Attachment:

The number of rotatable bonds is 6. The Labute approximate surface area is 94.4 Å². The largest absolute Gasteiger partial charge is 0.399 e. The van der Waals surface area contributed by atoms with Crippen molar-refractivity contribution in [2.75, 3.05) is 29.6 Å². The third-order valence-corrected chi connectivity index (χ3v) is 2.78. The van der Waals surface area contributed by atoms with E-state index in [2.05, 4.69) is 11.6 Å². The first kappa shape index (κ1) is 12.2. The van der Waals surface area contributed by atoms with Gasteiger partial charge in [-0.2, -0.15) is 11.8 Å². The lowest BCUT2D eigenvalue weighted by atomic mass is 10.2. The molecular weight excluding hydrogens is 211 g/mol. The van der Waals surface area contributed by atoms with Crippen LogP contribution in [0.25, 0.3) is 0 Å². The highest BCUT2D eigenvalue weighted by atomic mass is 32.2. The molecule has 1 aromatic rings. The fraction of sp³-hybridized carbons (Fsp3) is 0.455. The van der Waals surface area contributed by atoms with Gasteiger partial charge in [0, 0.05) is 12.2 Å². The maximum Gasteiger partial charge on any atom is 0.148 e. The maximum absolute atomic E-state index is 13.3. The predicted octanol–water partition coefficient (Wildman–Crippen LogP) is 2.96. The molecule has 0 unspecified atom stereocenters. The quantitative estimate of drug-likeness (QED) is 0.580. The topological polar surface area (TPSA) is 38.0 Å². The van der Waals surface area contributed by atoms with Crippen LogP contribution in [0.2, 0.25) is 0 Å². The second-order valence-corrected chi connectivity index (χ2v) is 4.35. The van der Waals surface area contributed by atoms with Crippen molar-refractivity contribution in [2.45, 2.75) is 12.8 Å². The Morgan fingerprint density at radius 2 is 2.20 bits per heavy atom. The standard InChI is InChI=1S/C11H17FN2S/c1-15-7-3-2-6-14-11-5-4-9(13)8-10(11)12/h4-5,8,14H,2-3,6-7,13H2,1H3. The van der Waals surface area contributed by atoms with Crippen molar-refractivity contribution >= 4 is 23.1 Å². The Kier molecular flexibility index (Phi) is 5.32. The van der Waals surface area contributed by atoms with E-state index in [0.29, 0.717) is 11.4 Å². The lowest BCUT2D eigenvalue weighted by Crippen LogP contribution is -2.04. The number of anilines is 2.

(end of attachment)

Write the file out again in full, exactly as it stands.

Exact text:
The number of rotatable bonds is 6. The Labute approximate surface area is 94.4 Å². The largest absolute Gasteiger partial charge is 0.399 e. The van der Waals surface area contributed by atoms with Crippen molar-refractivity contribution in [2.75, 3.05) is 29.6 Å². The third-order valence-corrected chi connectivity index (χ3v) is 2.78. The van der Waals surface area contributed by atoms with E-state index in [2.05, 4.69) is 11.6 Å². The first kappa shape index (κ1) is 12.2. The van der Waals surface area contributed by atoms with Gasteiger partial charge in [-0.2, -0.15) is 11.8 Å². The lowest BCUT2D eigenvalue weighted by atomic mass is 10.2. The molecular weight excluding hydrogens is 211 g/mol. The van der Waals surface area contributed by atoms with Crippen LogP contribution in [0.25, 0.3) is 0 Å². The highest BCUT2D eigenvalue weighted by atomic mass is 32.2. The molecule has 1 aromatic rings. The fraction of sp³-hybridized carbons (Fsp3) is 0.455. The van der Waals surface area contributed by atoms with Gasteiger partial charge in [0, 0.05) is 12.2 Å². The maximum Gasteiger partial charge on any atom is 0.148 e. The maximum absolute atomic E-state index is 13.3. The predicted octanol–water partition coefficient (Wildman–Crippen LogP) is 2.96. The molecule has 0 unspecified atom stereocenters. The quantitative estimate of drug-likeness (QED) is 0.580. The topological polar surface area (TPSA) is 38.0 Å². The van der Waals surface area contributed by atoms with Crippen LogP contribution in [0.2, 0.25) is 0 Å². The second-order valence-corrected chi connectivity index (χ2v) is 4.35. The van der Waals surface area contributed by atoms with Crippen molar-refractivity contribution in [2.45, 2.75) is 12.8 Å². The Morgan fingerprint density at radius 2 is 2.20 bits per heavy atom. The standard InChI is InChI=1S/C11H17FN2S/c1-15-7-3-2-6-14-11-5-4-9(13)8-10(11)12/h4-5,8,14H,2-3,6-7,13H2,1H3. The van der Waals surface area contributed by atoms with Crippen molar-refractivity contribution >= 4 is 23.1 Å². The Kier molecular flexibility index (Phi) is 5.32. The van der Waals surface area contributed by atoms with E-state index in [0.29, 0.717) is 11.4 Å². The lowest BCUT2D eigenvalue weighted by Crippen LogP contribution is -2.04. The number of anilines is 2.